And every year, my mom made our cakes from scratch. She used the Four-Egg Cake recipe (although she’d add another egg or two) from the Joy of Cooking, and the frosting was butter blended with powdered sugar. When we were small, she’d cut a sheet cake into shaped segments and then re-assemble them into a duck or a rocket ship or whatever fascinated us that year. Later, she would make flat cakes that she and my dad would decorate by hand. They weren’t ever going to be mistaken for professionally decorated cakes, but they were a far cry from Cake Wrecks. We always had fun working on them, and the love was palpable. And tasty.

So last year, it was really important to make Baguette’s first birthday cake. We had family and a few close friends over for a cookout, and I made the Four-Egg Cake (with another egg or two). The frosting came from a mix, because I have had bad frosting luck for years, and I colored it purple. (Mr. Sandwich’s race color is red, and mine is blue. The symbolism here is magnificent, if I do say so myself.)


This year? I had plans. I made a test cake, which was unsuccessful due to what I’m pretty sure was a failure to put in enough baking powder. We invited family over (we’ll probably have Baguette’s friends over next year, but right now she doesn’t know what birthdays are; in fact, she’s slept through much of this year’s and last year’s). But between work and car problems, it became clear that this was not the week to make a cake.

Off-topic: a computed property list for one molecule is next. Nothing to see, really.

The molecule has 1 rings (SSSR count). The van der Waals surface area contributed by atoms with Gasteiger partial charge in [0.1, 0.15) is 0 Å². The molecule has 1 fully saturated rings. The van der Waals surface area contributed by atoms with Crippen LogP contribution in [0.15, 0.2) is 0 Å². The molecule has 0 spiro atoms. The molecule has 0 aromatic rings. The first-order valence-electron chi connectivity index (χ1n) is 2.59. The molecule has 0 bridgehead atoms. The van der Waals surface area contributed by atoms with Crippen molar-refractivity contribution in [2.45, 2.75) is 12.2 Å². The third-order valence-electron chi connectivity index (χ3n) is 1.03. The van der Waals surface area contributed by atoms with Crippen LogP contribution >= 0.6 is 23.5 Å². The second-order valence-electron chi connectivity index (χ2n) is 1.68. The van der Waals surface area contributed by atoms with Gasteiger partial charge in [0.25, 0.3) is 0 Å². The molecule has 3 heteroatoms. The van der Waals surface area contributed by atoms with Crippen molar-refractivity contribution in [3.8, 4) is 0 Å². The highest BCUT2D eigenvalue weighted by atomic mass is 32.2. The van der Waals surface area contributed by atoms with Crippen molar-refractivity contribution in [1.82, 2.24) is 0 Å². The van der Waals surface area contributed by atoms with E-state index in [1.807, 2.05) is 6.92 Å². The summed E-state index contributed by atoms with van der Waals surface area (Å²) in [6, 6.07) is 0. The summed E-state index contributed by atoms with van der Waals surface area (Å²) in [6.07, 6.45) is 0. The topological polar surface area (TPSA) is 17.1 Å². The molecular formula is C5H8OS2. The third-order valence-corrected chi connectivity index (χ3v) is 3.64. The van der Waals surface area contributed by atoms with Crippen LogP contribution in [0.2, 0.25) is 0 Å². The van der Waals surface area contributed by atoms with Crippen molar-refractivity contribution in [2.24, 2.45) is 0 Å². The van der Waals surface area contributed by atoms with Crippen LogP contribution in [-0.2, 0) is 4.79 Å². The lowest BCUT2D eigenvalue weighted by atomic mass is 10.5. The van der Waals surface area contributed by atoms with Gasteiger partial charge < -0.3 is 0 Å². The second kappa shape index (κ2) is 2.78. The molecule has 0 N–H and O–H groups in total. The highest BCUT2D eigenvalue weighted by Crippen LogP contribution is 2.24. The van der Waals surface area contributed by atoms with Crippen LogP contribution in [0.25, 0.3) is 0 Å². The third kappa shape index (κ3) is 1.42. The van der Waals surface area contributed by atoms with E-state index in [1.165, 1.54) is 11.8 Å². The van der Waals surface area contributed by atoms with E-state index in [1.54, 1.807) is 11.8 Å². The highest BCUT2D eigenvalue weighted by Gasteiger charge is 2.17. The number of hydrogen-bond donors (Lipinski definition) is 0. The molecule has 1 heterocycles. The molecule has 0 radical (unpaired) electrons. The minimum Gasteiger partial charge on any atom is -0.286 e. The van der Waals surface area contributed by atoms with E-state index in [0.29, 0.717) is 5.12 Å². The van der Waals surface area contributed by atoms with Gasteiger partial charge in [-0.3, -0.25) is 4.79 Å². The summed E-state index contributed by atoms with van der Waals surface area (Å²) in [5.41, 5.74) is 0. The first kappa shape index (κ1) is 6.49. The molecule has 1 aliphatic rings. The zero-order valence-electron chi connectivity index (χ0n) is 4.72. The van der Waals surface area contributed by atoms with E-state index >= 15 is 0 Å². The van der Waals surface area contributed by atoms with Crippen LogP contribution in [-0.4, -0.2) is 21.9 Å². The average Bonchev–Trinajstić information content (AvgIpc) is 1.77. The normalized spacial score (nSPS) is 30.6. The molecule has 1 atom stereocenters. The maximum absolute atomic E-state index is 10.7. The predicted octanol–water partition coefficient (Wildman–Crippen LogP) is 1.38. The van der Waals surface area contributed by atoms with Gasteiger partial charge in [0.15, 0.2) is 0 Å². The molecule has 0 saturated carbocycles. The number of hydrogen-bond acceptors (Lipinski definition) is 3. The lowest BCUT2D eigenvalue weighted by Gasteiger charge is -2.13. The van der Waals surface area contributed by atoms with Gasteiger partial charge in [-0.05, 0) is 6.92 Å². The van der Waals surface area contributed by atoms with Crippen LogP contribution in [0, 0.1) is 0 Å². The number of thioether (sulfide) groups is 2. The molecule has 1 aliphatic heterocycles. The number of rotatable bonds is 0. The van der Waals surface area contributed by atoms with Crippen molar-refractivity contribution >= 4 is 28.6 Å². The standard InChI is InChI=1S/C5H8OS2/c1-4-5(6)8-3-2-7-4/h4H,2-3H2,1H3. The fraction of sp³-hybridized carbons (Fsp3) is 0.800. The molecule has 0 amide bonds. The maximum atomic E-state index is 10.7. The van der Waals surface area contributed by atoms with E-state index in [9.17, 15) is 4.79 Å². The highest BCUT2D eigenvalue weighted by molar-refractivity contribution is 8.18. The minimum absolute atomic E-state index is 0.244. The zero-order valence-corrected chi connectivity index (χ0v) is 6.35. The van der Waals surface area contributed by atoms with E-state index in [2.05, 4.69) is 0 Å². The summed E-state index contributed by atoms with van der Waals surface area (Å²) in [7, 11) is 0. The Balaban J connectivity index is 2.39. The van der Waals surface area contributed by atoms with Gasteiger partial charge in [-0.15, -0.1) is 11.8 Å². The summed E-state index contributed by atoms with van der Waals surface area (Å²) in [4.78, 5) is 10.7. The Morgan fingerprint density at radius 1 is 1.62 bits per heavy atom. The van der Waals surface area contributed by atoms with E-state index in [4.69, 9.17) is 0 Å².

So I agonized very briefly and ordered a couple of dozen cupcakes from Susiecakes, my favorite baker. They’re not cheap, but they’re delicious–and all I have to do is pick them up. And while I may not be doing it the way my mother did, the love is the same. Plus, it’s still cake. Delicious, delicious cake.


*I just found out that Blue Birds is no more; it has been replaced by the co-ed Starflight level. Alas, my childhood is obsolete!

Photo of Susiecakes cupcakes by Susan Lavoie.